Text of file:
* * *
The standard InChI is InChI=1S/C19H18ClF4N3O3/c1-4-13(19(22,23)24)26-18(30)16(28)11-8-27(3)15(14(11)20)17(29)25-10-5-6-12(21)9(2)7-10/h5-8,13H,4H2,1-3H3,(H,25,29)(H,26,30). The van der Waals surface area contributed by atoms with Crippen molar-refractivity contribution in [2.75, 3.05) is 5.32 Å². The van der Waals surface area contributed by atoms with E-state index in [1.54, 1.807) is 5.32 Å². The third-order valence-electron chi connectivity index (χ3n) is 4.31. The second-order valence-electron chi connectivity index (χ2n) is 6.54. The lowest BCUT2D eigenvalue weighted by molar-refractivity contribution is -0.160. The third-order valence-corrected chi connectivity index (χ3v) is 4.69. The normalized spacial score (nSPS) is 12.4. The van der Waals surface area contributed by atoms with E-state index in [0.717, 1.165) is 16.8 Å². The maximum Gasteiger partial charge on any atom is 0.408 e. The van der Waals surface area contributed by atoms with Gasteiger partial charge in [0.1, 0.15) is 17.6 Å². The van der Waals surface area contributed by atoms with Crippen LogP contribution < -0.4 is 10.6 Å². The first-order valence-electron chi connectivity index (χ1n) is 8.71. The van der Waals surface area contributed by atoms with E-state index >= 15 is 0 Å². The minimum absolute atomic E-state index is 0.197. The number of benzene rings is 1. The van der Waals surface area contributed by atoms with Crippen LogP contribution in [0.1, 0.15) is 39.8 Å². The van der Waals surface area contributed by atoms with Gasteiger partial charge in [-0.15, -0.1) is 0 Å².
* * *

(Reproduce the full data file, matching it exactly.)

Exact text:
The standard InChI is InChI=1S/C19H18ClF4N3O3/c1-4-13(19(22,23)24)26-18(30)16(28)11-8-27(3)15(14(11)20)17(29)25-10-5-6-12(21)9(2)7-10/h5-8,13H,4H2,1-3H3,(H,25,29)(H,26,30). The van der Waals surface area contributed by atoms with Crippen molar-refractivity contribution in [2.75, 3.05) is 5.32 Å². The van der Waals surface area contributed by atoms with E-state index in [1.54, 1.807) is 5.32 Å². The third-order valence-electron chi connectivity index (χ3n) is 4.31. The second-order valence-electron chi connectivity index (χ2n) is 6.54. The lowest BCUT2D eigenvalue weighted by molar-refractivity contribution is -0.160. The third-order valence-corrected chi connectivity index (χ3v) is 4.69. The normalized spacial score (nSPS) is 12.4. The van der Waals surface area contributed by atoms with E-state index in [0.717, 1.165) is 16.8 Å². The maximum Gasteiger partial charge on any atom is 0.408 e. The van der Waals surface area contributed by atoms with Gasteiger partial charge in [0.1, 0.15) is 17.6 Å². The van der Waals surface area contributed by atoms with Crippen LogP contribution < -0.4 is 10.6 Å². The first-order valence-electron chi connectivity index (χ1n) is 8.71. The van der Waals surface area contributed by atoms with E-state index >= 15 is 0 Å². The minimum absolute atomic E-state index is 0.197. The number of benzene rings is 1. The van der Waals surface area contributed by atoms with Crippen LogP contribution in [0.1, 0.15) is 39.8 Å². The van der Waals surface area contributed by atoms with Gasteiger partial charge in [-0.15, -0.1) is 0 Å².